Abstract: Several studies have reported that task instructions influence eye-movement behavior during static image observation. In contrast, during dynamic scene observation we show that while the specificity of the goal of a task influences observers’ beliefs about where they look, the goal does not in turn influence eye-movement patterns. In our study observers watched short video clips of a single tennis match and were asked to make subjective judgments about the allocation of visual attention to the items presented in the clip (e.g., ball, players, court lines, and umpire). However, before attending to the clips, observers were either told to simply watch clips (non-specific goal), or they were told to watch the clips with a view to judging which of the two tennis players was awarded the point (specific goal). The results of subjective reports suggest that observers believed that they allocated their attention more to goal-related items (e.g. court lines) if they performed the goal-specific task. However, we did not find the effect of goal specificity on major eye-movement parameters (i.e., saccadic amplitudes, inter-saccadic intervals, and gaze coherence). We conclude that the specificity of a task goal can alter observer’s beliefs about their attention allocation strategy, but such task-driven meta-attentional modulation does not necessarily correlate with eye-movement behavior.
Biased but in Doubt: Conflict and Decision Confidence
Wim De Neys,Sofie Cromheeke,Magda Osman
PLOS ONE , 2012, DOI: 10.1371/journal.pone.0015954
Abstract: Human reasoning is often biased by intuitive heuristics. A central question is whether the bias results from a failure to detect that the intuitions conflict with traditional normative considerations or from a failure to discard the tempting intuitions. The present study addressed this unresolved debate by using people's decision confidence as a nonverbal index of conflict detection. Participants were asked to indicate how confident they were after solving classic base-rate (Experiment 1) and conjunction fallacy (Experiment 2) problems in which a cued intuitive response could be inconsistent or consistent with the traditional correct response. Results indicated that reasoners showed a clear confidence decrease when they gave an intuitive response that conflicted with the normative response. Contrary to popular belief, this establishes that people seem to acknowledge that their intuitive answers are not fully warranted. Experiment 3 established that younger reasoners did not yet show the confidence decrease, which points to the role of improved bias awareness in our reasoning development. Implications for the long standing debate on human rationality are discussed.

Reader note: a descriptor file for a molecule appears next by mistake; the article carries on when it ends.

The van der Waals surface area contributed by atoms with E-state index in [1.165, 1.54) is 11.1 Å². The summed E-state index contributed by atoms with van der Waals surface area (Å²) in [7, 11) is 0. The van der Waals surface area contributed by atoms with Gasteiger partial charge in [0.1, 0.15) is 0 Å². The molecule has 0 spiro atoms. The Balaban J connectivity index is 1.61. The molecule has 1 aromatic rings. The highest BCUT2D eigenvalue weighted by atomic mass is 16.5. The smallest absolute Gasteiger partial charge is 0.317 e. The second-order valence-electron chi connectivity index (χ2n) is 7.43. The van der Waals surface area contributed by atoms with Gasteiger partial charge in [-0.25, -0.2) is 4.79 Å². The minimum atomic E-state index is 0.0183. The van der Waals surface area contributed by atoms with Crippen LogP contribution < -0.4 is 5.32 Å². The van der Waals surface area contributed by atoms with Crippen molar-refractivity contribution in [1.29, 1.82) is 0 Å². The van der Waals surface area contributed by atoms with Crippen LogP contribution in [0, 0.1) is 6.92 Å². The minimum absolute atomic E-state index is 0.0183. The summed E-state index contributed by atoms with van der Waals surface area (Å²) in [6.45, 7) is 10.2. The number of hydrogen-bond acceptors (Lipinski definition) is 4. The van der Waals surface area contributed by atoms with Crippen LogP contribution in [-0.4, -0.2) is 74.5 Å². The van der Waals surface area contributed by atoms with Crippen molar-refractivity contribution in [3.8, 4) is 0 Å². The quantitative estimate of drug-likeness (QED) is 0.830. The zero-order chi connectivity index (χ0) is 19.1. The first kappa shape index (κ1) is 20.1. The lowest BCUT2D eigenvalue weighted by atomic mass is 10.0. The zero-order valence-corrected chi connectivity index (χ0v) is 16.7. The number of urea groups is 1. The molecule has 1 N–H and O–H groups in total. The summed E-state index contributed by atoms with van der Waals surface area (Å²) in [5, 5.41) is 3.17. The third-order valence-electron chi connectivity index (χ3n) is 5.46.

Trained Eyes: Experience Promotes Adaptive Gaze Control in Dynamic and Uncertain Visual Environments
Shuichiro Taya, David Windridge, Magda Osman
PLOS ONE , 2013, DOI: 10.1371/journal.pone.0071371
Abstract: Current eye-tracking research suggests that our eyes make anticipatory movements to a location that is relevant for a forthcoming task. Moreover, there is evidence to suggest that with more practice anticipatory gaze control can improve. However, these findings are largely limited to situations where participants are actively engaged in a task. We ask: does experience modulate anticipative gaze control while passively observing a visual scene? To tackle this we tested people with varying degrees of experience of tennis, in order to uncover potential associations between experience and eye movement behaviour while they watched tennis videos. The number, size, and accuracy of saccades (rapid eye-movements) made around ‘events,’ which is critical for the scene context (i.e. hit and bounce) were analysed. Overall, we found that experience improved anticipatory eye-movements while watching tennis clips. In general, those with extensive experience showed greater accuracy of saccades to upcoming event locations; this was particularly prevalent for events in the scene that carried high uncertainty (i.e. ball bounces). The results indicate that, even when passively observing, our gaze control system utilizes prior relevant knowledge in order to anticipate upcoming uncertain event locations.